Ultima Underworld

Goldthirst, huh? I wonder what motivates this dude…

 

This comes at an great time. We are currently going through a wave of resurgence of all things Ultima. Broadsword picked up the license of Ultima Online and has been running with the 17 year old game, Shroud of the Avatar is coming along nicely picking up a dedicated community as it keeps moving in development, and still in the funding stage of it’s Kickstarter, Underworld Ascendant, a rework of Underworld, is ~ 80% funded with 2 weeks yet to go.

Ultima Underworld itself, though, is one of the cornerstones of gaming as we know it. Almost 23 years old, Releasing in 1992, it is noted to be the first role-playing game to feature first-person action in a 3D environment. One of the real OGs of gaming here. Paul Neurath, Underworld’s designer, when asked in an interview said I brought an early Underworld demo to the West Coast to show some folks, including developer friends. I recall how their jaws dropped wide as they watched the demo. You could see in their eyes that the gaming world had shifted. It even released before Wolfenstein 3D, and many shooters and RPGs to follow credited Underworld as an influence: Bioshock, Gears of War, The Elder Scrolls, Deus Ex, Half-Life, Tomb Raider, System Shock, and pretty much any game that lets your character move around in a 3D environment.

Ultima Underworld, Level 1 Map

For 1992 the addition of a player-annotated in-game map is mind blowing.

 

So how does it hold up? After a few hours, pretty dang well. Lighting, food and hunger mechanics, platform jumping, swimming, melee and ranged combat, magic, hiding, faction-based NPCs, thieving, trading and reputation, armor and weapon degradation, sandbox style gameplay, and an in-game map with the ability to add player-created notes. The only parts that don’t really hold up are the music, with a midi track that Dosbox has a hard time translating, and the main plot, so far relying on the outdated trope of “rescue the princess”. These can be forgiven, though. The game is old enough to buy itself a drink and times have certainly changed. Remember Troll dolls? They were at their height of popularity in 1992! That voice acting, though.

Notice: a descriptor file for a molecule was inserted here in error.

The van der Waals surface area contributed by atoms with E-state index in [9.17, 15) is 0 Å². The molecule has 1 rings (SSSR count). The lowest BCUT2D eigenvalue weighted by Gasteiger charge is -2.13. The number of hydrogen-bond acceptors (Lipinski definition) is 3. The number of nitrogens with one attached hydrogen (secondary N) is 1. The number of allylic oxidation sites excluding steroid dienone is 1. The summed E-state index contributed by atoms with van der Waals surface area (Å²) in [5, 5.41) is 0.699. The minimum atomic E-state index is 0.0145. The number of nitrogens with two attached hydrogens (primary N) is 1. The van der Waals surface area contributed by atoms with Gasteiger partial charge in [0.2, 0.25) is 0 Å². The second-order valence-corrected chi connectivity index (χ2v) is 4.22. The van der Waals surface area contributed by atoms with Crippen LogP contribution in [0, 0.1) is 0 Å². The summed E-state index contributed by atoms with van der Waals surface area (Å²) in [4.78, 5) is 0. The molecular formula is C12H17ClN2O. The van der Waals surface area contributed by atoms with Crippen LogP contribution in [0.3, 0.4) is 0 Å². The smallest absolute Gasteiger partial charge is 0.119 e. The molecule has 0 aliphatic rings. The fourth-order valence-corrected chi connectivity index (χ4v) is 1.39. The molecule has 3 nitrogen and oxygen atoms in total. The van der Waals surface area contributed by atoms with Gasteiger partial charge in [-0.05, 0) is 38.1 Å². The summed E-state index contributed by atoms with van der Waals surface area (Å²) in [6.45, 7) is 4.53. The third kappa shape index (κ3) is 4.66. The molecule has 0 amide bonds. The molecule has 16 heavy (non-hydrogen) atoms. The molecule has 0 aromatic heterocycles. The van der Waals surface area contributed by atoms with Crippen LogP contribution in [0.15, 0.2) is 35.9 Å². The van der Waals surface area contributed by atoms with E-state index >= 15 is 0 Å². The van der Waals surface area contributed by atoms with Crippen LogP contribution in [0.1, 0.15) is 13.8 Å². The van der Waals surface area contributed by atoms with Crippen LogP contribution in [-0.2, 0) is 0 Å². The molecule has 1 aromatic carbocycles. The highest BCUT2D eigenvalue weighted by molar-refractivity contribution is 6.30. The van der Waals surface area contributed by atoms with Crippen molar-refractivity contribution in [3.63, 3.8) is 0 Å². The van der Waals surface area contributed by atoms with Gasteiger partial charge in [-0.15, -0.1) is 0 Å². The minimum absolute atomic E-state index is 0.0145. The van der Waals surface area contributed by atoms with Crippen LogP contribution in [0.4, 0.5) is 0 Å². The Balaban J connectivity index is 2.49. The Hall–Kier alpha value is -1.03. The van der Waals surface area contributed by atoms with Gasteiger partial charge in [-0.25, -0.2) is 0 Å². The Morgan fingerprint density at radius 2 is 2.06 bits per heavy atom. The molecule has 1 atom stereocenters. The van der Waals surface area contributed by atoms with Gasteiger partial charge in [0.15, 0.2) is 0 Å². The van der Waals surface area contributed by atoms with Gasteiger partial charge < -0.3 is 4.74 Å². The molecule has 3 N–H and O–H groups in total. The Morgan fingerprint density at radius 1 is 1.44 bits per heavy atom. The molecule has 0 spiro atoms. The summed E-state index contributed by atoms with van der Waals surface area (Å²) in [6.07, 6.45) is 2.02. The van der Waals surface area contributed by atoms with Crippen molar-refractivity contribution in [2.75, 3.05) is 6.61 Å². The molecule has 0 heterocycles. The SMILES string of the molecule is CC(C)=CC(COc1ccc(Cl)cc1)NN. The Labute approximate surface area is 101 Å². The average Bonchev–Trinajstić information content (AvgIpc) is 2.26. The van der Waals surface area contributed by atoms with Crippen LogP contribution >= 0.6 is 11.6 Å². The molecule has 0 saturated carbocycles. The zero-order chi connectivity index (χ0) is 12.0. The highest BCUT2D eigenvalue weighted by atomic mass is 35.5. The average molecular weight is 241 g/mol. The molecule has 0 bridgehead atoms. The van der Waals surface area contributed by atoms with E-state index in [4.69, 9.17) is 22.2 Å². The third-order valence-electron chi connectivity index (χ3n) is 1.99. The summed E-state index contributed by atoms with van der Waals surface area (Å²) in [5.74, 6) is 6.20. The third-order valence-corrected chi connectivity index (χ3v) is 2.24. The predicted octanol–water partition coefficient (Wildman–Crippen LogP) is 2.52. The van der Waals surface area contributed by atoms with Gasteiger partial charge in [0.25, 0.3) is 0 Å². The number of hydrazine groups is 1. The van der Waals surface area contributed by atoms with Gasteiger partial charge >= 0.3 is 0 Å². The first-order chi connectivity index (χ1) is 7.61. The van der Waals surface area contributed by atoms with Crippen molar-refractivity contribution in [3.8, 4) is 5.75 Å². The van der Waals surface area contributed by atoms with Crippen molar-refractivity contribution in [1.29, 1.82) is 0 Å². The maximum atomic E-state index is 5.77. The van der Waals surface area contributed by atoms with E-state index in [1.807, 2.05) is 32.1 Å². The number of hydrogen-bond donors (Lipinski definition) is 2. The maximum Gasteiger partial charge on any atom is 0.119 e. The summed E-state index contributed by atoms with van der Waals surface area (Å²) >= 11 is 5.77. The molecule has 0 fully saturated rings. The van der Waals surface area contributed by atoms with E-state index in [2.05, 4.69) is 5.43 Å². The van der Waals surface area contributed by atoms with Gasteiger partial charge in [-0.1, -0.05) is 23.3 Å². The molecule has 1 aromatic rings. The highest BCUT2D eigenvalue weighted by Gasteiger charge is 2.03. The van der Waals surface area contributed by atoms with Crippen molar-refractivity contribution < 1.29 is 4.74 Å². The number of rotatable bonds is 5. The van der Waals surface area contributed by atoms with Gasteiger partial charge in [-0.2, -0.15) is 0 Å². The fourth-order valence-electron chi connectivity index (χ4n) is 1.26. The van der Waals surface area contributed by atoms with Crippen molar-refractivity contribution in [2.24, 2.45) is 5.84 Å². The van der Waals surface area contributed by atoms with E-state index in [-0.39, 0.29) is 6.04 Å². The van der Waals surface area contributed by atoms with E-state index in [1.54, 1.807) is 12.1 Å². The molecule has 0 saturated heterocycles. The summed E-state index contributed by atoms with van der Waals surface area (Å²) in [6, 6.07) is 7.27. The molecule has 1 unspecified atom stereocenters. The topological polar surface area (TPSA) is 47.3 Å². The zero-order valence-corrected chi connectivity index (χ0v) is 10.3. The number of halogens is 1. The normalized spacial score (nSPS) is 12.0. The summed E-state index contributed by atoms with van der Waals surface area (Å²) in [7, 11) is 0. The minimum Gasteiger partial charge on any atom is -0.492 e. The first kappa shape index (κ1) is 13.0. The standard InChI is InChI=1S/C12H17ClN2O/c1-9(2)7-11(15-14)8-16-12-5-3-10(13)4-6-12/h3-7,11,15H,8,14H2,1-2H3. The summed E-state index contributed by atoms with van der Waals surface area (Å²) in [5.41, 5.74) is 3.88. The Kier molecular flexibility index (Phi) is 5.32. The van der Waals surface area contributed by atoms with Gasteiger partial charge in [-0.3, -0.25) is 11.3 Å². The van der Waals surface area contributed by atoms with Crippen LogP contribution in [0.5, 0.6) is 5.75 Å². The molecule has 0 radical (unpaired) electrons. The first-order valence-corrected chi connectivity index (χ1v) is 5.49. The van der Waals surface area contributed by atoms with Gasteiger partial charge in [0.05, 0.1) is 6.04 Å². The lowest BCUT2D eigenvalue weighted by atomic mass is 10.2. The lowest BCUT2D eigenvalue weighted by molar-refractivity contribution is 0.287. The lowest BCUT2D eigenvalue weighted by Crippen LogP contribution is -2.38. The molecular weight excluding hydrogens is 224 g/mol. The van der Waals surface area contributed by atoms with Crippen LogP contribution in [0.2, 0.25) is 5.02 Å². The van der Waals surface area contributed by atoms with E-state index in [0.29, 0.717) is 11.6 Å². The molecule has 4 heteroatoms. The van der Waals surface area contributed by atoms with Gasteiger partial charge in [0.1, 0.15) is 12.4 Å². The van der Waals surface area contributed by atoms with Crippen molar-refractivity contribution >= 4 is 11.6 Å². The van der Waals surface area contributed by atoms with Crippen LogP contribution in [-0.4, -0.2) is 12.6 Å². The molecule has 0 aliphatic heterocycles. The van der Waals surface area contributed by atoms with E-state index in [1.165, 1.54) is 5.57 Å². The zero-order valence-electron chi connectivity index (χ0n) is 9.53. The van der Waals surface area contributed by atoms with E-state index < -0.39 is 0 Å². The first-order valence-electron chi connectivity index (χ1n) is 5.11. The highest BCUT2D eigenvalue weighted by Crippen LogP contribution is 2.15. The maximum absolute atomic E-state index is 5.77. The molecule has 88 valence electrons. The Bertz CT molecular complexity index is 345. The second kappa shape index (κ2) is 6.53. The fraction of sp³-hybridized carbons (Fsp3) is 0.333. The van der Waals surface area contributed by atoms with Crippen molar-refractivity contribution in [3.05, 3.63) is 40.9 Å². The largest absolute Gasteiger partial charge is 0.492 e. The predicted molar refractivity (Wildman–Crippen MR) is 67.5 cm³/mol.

Ultima Underworld, Hagbard

Apparently everyone saw this girl but nobody decided to do anything. Well, it’s not like they throw the *nice* people into the Abyss.

 

We’ll see how far I get. These jawns weren’t known to be the quick jaunts of today. Taking weeks to complete was a serious badge of honor back then. However, I’ve already made it past any previous attempt, and I’ve already learned a whole bunch of new things (there’s a resurrection mechanic! I never knew that!).

Onwards, my friends, into the Stygian Abyss!

//Ocho

So what are *you* playing? Anything interesting?

Daggerfall: Installation and Character Creation

install_000

Strong words there, Bethesda. Alright. First things first:

Installation

Well, as luck may have it, and through the benevolence of Bethesda, you can download Daggerfall right from their website! I still have a copy of the game around here… somewhere… but this link worked much faster.

Note: I’m not going to lie, the installation and altering of config files may be outside the comfort zone of some, but as long as you follow directions, you’ll also learn more about your PC and there is nothing wrong with that.

The next piece of software we’re going to need is DOSBox, an uber handy Dos emulator that singlehandedly allows sites like GoG.com to stay in business.